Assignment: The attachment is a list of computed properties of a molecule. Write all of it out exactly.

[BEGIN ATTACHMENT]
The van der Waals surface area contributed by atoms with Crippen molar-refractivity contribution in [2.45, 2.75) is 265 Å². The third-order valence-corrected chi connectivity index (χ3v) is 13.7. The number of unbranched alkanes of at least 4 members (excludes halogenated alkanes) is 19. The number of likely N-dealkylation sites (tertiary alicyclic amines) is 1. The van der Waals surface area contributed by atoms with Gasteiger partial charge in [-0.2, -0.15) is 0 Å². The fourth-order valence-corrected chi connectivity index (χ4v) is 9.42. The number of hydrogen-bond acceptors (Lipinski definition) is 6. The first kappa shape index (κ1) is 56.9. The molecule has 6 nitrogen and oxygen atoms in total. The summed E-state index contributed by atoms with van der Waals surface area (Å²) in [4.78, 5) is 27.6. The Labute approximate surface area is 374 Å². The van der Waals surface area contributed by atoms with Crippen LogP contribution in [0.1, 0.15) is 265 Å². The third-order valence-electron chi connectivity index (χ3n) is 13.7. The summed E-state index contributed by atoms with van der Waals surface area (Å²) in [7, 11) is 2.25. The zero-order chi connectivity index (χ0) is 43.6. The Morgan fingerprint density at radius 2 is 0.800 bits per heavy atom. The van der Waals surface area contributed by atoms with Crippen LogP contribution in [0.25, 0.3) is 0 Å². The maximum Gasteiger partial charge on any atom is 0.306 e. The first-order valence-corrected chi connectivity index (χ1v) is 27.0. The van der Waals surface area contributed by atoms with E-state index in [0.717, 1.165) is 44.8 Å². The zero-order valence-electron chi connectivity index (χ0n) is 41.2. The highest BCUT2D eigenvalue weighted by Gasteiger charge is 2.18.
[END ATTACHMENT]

The van der Waals surface area contributed by atoms with Crippen molar-refractivity contribution in [2.45, 2.75) is 265 Å². The third-order valence-corrected chi connectivity index (χ3v) is 13.7. The number of unbranched alkanes of at least 4 members (excludes halogenated alkanes) is 19. The number of likely N-dealkylation sites (tertiary alicyclic amines) is 1. The van der Waals surface area contributed by atoms with Gasteiger partial charge in [-0.2, -0.15) is 0 Å². The fourth-order valence-corrected chi connectivity index (χ4v) is 9.42. The number of hydrogen-bond acceptors (Lipinski definition) is 6. The first kappa shape index (κ1) is 56.9. The molecule has 6 nitrogen and oxygen atoms in total. The summed E-state index contributed by atoms with van der Waals surface area (Å²) in [4.78, 5) is 27.6. The Labute approximate surface area is 374 Å². The van der Waals surface area contributed by atoms with Crippen LogP contribution in [0.1, 0.15) is 265 Å². The third-order valence-electron chi connectivity index (χ3n) is 13.7. The summed E-state index contributed by atoms with van der Waals surface area (Å²) in [7, 11) is 2.25. The zero-order chi connectivity index (χ0) is 43.6. The Morgan fingerprint density at radius 2 is 0.800 bits per heavy atom. The van der Waals surface area contributed by atoms with Crippen LogP contribution in [0.25, 0.3) is 0 Å². The maximum Gasteiger partial charge on any atom is 0.306 e. The first-order valence-corrected chi connectivity index (χ1v) is 27.0. The van der Waals surface area contributed by atoms with E-state index in [0.717, 1.165) is 44.8 Å². The zero-order valence-electron chi connectivity index (χ0n) is 41.2. The highest BCUT2D eigenvalue weighted by Gasteiger charge is 2.18.